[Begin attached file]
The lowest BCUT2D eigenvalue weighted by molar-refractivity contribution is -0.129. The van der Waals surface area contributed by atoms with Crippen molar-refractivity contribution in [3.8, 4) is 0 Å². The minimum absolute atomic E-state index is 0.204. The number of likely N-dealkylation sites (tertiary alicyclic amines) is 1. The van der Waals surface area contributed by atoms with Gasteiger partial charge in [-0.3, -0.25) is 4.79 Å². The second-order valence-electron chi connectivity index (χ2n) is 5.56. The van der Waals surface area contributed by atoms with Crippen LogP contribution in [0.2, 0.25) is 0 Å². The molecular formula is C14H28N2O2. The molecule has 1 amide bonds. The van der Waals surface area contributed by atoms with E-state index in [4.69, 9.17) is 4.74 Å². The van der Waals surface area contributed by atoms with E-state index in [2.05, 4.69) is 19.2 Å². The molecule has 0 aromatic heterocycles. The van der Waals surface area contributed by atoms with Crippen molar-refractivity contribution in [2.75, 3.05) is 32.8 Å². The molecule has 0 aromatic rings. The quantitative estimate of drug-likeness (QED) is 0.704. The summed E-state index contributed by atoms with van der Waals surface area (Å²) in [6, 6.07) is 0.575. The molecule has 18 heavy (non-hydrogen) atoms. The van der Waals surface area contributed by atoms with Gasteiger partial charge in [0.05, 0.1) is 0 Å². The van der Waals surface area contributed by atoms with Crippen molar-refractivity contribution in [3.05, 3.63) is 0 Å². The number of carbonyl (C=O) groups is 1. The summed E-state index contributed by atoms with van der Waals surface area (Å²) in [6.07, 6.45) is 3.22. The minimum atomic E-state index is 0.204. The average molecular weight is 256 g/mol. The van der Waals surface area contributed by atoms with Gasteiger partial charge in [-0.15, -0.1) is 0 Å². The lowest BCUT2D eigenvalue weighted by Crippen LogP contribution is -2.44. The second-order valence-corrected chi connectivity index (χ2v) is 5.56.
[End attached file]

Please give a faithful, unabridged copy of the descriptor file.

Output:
The lowest BCUT2D eigenvalue weighted by molar-refractivity contribution is -0.129. The van der Waals surface area contributed by atoms with Crippen molar-refractivity contribution in [3.8, 4) is 0 Å². The minimum absolute atomic E-state index is 0.204. The number of likely N-dealkylation sites (tertiary alicyclic amines) is 1. The van der Waals surface area contributed by atoms with Gasteiger partial charge in [-0.3, -0.25) is 4.79 Å². The second-order valence-electron chi connectivity index (χ2n) is 5.56. The van der Waals surface area contributed by atoms with Crippen LogP contribution in [0.2, 0.25) is 0 Å². The molecular formula is C14H28N2O2. The molecule has 1 amide bonds. The van der Waals surface area contributed by atoms with E-state index in [4.69, 9.17) is 4.74 Å². The van der Waals surface area contributed by atoms with E-state index in [2.05, 4.69) is 19.2 Å². The molecule has 0 aromatic heterocycles. The van der Waals surface area contributed by atoms with Crippen molar-refractivity contribution in [2.75, 3.05) is 32.8 Å². The molecule has 0 aromatic rings. The quantitative estimate of drug-likeness (QED) is 0.704. The summed E-state index contributed by atoms with van der Waals surface area (Å²) in [6, 6.07) is 0.575. The molecule has 18 heavy (non-hydrogen) atoms. The van der Waals surface area contributed by atoms with Gasteiger partial charge in [0.05, 0.1) is 0 Å². The van der Waals surface area contributed by atoms with Crippen molar-refractivity contribution in [3.05, 3.63) is 0 Å². The number of carbonyl (C=O) groups is 1. The summed E-state index contributed by atoms with van der Waals surface area (Å²) in [6.07, 6.45) is 3.22. The minimum atomic E-state index is 0.204. The average molecular weight is 256 g/mol. The van der Waals surface area contributed by atoms with Gasteiger partial charge in [-0.15, -0.1) is 0 Å². The lowest BCUT2D eigenvalue weighted by Crippen LogP contribution is -2.44. The second-order valence-corrected chi connectivity index (χ2v) is 5.56.